The Australian dollar has fallen more than one US cent as it looks likely there could be an early end to the US Federal Reserve's stimulus program.
At 0700 AEDT on Thursday, the local unit was trading at 102.44 US cents, down from 103.65 cents on Wednesday.
The currency reached an overnight low of 102.43, its weakest level since Tuesday of last week.
The minutes of the Fed's January policy meeting show that some members were worried that the bond-buying programs could eventually escalate inflation and unsettle financial markets.
BK Asset Management managing director Kathy Lien said the US dollar rallied against all the major currencies after the remarks were released.
"The real reason (the Fed) is considering an end to the program is because they see a significant improvement in the labour market," she said from New York.
Ms Lien also said the Australian dollar was one of the hardest hit because the Reserve Bank of Australia's (RBA) monetary policy stance was in stark contrast to what the US Federal Reserve was now considering.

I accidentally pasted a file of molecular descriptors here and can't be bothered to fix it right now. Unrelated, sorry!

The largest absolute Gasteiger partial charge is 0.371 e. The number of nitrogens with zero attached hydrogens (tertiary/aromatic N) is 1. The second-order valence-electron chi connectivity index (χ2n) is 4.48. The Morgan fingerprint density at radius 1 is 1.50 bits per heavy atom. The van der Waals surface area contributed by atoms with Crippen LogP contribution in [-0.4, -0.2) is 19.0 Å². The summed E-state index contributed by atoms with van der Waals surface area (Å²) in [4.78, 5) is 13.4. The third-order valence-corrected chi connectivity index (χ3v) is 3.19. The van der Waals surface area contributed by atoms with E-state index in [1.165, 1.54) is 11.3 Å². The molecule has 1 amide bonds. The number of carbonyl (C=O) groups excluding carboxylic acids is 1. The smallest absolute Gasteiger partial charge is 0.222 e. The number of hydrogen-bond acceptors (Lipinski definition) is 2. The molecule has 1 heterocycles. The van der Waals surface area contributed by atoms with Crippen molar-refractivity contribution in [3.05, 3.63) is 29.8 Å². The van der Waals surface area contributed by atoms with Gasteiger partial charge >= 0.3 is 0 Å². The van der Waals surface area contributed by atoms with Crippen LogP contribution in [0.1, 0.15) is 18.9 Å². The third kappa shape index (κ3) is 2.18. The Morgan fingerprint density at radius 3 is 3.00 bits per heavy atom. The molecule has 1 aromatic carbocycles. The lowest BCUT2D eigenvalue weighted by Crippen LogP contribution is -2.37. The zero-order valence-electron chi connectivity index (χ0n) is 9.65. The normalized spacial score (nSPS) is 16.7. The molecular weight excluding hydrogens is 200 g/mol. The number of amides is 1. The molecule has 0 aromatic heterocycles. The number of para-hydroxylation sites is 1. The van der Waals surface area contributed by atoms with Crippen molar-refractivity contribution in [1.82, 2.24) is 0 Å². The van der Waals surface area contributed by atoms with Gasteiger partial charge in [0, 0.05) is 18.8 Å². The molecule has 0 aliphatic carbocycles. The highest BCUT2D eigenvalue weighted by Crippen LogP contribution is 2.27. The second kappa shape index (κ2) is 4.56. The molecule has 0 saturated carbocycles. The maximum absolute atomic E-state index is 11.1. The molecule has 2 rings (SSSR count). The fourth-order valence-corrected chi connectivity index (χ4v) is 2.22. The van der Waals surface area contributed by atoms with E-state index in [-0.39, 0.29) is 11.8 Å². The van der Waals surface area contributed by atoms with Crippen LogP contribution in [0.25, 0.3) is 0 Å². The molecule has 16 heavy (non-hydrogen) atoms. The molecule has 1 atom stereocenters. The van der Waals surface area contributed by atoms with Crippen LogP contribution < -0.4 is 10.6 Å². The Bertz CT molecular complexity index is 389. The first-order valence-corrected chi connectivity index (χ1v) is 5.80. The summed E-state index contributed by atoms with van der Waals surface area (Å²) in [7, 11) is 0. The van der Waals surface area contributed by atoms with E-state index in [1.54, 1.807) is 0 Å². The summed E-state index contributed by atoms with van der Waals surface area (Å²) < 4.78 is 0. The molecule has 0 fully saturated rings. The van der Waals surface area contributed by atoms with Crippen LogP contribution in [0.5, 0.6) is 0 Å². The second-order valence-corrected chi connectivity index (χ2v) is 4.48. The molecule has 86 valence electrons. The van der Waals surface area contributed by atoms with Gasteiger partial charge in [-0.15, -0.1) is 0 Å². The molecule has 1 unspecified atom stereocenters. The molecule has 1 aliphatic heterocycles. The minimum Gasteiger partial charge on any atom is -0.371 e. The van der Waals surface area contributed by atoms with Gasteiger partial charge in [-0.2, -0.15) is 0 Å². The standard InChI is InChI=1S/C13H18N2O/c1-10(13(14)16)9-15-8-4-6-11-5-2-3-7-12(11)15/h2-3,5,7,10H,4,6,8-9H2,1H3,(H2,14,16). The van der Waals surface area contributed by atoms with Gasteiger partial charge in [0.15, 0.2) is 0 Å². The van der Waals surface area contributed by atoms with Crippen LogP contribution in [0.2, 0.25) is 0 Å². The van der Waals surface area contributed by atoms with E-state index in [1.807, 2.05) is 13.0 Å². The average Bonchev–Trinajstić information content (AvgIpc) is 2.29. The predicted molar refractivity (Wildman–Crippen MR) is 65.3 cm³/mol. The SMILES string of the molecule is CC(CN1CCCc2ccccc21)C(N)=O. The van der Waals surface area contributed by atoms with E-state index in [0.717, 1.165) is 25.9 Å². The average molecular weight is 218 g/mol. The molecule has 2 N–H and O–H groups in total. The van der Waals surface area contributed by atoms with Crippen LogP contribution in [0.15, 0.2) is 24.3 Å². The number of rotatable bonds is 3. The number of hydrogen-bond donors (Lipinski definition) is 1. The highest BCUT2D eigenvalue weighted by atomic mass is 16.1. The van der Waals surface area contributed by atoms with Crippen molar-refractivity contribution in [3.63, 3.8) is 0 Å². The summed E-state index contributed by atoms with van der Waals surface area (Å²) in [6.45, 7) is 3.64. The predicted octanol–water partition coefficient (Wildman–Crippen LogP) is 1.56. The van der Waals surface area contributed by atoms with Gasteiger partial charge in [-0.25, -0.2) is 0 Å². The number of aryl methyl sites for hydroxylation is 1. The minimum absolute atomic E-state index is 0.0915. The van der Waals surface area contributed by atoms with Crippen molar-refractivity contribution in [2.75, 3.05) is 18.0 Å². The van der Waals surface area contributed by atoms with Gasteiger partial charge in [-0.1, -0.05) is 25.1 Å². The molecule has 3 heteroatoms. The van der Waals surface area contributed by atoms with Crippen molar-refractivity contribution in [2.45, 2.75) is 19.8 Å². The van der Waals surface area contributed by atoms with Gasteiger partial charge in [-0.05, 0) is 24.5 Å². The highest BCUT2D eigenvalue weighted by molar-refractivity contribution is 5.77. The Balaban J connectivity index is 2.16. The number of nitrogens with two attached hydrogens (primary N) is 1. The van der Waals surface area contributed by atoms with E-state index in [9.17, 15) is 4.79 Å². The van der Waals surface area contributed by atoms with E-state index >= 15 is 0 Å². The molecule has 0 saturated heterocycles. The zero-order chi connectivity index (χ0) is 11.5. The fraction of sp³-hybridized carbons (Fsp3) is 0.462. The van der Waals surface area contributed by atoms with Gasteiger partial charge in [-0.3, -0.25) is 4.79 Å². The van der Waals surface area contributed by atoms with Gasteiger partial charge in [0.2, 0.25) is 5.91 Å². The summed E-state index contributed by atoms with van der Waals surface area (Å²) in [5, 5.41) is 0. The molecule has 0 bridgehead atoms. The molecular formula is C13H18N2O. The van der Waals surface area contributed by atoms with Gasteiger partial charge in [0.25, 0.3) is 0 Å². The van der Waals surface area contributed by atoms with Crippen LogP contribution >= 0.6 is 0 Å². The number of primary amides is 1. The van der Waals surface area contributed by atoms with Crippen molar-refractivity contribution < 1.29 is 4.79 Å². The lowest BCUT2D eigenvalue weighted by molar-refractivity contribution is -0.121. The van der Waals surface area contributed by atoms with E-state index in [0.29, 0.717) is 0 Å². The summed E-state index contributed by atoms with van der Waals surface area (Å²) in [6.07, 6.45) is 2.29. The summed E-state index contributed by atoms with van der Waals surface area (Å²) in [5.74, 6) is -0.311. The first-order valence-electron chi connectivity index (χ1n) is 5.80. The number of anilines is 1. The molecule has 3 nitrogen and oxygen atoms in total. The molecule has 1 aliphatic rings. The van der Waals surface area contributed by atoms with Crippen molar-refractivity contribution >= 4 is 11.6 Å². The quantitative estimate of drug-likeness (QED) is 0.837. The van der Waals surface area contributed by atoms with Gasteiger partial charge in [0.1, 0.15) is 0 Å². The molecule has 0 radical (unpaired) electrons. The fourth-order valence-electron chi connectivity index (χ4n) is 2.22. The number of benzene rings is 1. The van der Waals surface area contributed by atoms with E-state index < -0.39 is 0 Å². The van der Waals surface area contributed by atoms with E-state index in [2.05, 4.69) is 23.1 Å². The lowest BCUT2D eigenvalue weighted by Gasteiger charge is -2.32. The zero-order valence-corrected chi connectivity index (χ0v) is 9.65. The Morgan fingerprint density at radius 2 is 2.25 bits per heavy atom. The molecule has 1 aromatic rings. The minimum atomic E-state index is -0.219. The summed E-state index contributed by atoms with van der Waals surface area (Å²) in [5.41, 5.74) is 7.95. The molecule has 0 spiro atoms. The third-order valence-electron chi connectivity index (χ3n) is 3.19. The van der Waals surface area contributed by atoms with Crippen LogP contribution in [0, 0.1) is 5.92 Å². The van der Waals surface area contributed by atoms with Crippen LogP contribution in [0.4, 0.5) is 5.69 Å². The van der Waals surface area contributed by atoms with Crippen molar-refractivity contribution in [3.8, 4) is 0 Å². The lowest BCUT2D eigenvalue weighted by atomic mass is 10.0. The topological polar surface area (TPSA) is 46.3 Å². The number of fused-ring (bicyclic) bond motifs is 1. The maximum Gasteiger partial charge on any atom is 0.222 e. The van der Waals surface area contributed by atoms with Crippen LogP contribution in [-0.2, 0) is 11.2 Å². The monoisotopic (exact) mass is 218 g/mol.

"Australia is looking at the possibility of cutting the interest rate next month and the US is looking at the possibility of unwinding some of this emergency stimulus," she said.
On Friday, RBA governor Glenn Stevens will appear before the House of Representatives committee.
Ms Lien said the testimony has become more important after the release of the US central bank's January minutes.
"The Aussie dollar has fallen quite a bit, much more than the euro, the yen or the Canadian dollar," she said.
"The reason for that is because the RBA is looking at the possibility of easing.
"If the governor confirms this, that would compound the losses and could take the Aussie dollar to a level below 102.00 US cents."
Ms Lien said she expected the Australian dollar to trade in a range between 101.75 US cents and 102.75 cents on Thursday.